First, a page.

Talking Points Memo has a good post on the New England Journal of Medicine’s new report on slowing the cost growth in Medicare spending. NEJM asks, “Slower Growth in Medicare Spending — Is This the New Normal?”
“On the whole, we do not believe that the recent slowdown in Medicare spending growth is a fluke,” wrote the researchers Chapin White and Paul Ginsburg. Thanks to the cost-control reforms over the last decade, they added, “the CBO projects that over the next decade Medicare spending per enrollee will grow substantially more slowly than the overall economy.” They argued that the ACA in particular lays the framework for longer term cost-control by transitioning the provider reimbursement system from paying for quantity to paying for quality, something even Republicans quietly believe is a good idea.”
TPM also writes:
“If the cost-growth slowdown continues into the foreseeable future, it could have dramatic implications on the future of health care policy. The conservative movement has disliked Medicare ever since its inception in the early 1960s, when Ronald Reagan argued it would spell the end of freedom in America. Half a century after enactment, Republicans have found a potent pretext to dismantle the senior safety-net program: impending fiscal doom. Indeed, official projections in recent years have found that Medicare spending is on course to swallow the entire federal budget in half a century. And that has been the central justification for the GOP’s plan, written by Rep. Paul Ryan, to phase out traditional Medicare and replace it with a subsidized private insurance system. But if the NEJM projections hold, the threat of fiscal catastrophe would lose steam. And that means Republicans would have to resort to ideological arguments against Medicare if they want to end its basic structure — a hard sell given the program’s immense popularity. Prior efforts to dramatically scale back Medicare benefits have fallen flat, and without being able to portray privatization or “premium support” as critical to avoiding fiscal apocalypse, as Ryan does on a regular basis, there’s no reason to expect a different outcome.”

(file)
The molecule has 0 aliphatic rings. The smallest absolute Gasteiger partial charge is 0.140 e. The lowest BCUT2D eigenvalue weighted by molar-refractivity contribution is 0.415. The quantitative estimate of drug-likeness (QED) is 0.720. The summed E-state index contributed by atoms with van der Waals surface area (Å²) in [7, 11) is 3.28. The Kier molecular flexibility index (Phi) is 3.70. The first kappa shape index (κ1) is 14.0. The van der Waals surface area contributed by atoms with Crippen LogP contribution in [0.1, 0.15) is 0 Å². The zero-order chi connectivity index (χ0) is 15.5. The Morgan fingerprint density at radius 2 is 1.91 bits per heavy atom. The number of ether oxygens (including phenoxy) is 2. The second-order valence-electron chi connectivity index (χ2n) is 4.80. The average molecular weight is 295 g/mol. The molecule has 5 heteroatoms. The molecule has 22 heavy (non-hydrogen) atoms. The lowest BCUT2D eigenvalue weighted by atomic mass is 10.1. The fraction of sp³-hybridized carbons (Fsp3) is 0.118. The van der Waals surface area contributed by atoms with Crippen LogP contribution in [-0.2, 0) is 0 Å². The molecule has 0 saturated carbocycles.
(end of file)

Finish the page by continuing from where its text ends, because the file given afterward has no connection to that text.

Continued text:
What this piece doesn’t mention is the fact that not only has healthcare reform slowed cost growth, it also uses some of those savings to provide new benefits for seniors -- a fact never discussed by conservatives who want the Affordable Care Act repealed before seniors even realize these new benefits exist. The Patients Aware campaign has launched a nationwide campaign to cut through all this political rhetoric on Medicare.  You can check it out  at